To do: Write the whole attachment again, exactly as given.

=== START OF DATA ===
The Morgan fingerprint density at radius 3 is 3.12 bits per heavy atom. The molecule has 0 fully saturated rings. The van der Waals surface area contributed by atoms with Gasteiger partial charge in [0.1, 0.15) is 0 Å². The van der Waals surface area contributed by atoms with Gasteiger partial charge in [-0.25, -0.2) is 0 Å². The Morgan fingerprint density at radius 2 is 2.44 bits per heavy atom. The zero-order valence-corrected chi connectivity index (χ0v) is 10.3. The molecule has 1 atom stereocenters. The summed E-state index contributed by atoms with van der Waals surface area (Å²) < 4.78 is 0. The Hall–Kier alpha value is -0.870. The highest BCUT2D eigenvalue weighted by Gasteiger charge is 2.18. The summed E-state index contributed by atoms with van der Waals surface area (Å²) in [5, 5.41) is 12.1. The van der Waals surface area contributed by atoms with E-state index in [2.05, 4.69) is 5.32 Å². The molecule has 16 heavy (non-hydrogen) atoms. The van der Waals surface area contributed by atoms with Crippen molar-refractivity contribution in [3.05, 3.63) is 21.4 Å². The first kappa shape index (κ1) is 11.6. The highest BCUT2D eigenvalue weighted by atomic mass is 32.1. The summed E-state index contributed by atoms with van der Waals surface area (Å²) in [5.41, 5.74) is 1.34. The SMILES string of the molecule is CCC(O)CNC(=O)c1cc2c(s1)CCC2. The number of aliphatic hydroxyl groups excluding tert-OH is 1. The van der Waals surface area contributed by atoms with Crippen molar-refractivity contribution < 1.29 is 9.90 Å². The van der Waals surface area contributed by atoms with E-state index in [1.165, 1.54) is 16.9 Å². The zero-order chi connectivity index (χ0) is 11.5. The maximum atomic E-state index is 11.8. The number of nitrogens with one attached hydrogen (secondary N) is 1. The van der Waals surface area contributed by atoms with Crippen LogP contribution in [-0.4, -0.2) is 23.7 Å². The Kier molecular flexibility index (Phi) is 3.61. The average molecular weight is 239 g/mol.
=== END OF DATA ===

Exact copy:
The Morgan fingerprint density at radius 3 is 3.12 bits per heavy atom. The molecule has 0 fully saturated rings. The van der Waals surface area contributed by atoms with Gasteiger partial charge in [0.1, 0.15) is 0 Å². The van der Waals surface area contributed by atoms with Gasteiger partial charge in [-0.25, -0.2) is 0 Å². The Morgan fingerprint density at radius 2 is 2.44 bits per heavy atom. The zero-order valence-corrected chi connectivity index (χ0v) is 10.3. The molecule has 1 atom stereocenters. The summed E-state index contributed by atoms with van der Waals surface area (Å²) < 4.78 is 0. The Hall–Kier alpha value is -0.870. The highest BCUT2D eigenvalue weighted by Gasteiger charge is 2.18. The summed E-state index contributed by atoms with van der Waals surface area (Å²) in [5, 5.41) is 12.1. The van der Waals surface area contributed by atoms with E-state index in [2.05, 4.69) is 5.32 Å². The molecule has 16 heavy (non-hydrogen) atoms. The van der Waals surface area contributed by atoms with Crippen molar-refractivity contribution in [3.05, 3.63) is 21.4 Å². The first kappa shape index (κ1) is 11.6. The highest BCUT2D eigenvalue weighted by atomic mass is 32.1. The summed E-state index contributed by atoms with van der Waals surface area (Å²) in [5.41, 5.74) is 1.34. The SMILES string of the molecule is CCC(O)CNC(=O)c1cc2c(s1)CCC2. The number of aliphatic hydroxyl groups excluding tert-OH is 1. The van der Waals surface area contributed by atoms with Crippen molar-refractivity contribution < 1.29 is 9.90 Å². The van der Waals surface area contributed by atoms with E-state index in [1.165, 1.54) is 16.9 Å². The zero-order chi connectivity index (χ0) is 11.5. The maximum atomic E-state index is 11.8. The number of nitrogens with one attached hydrogen (secondary N) is 1. The van der Waals surface area contributed by atoms with Crippen LogP contribution in [-0.4, -0.2) is 23.7 Å². The Kier molecular flexibility index (Phi) is 3.61. The average molecular weight is 239 g/mol.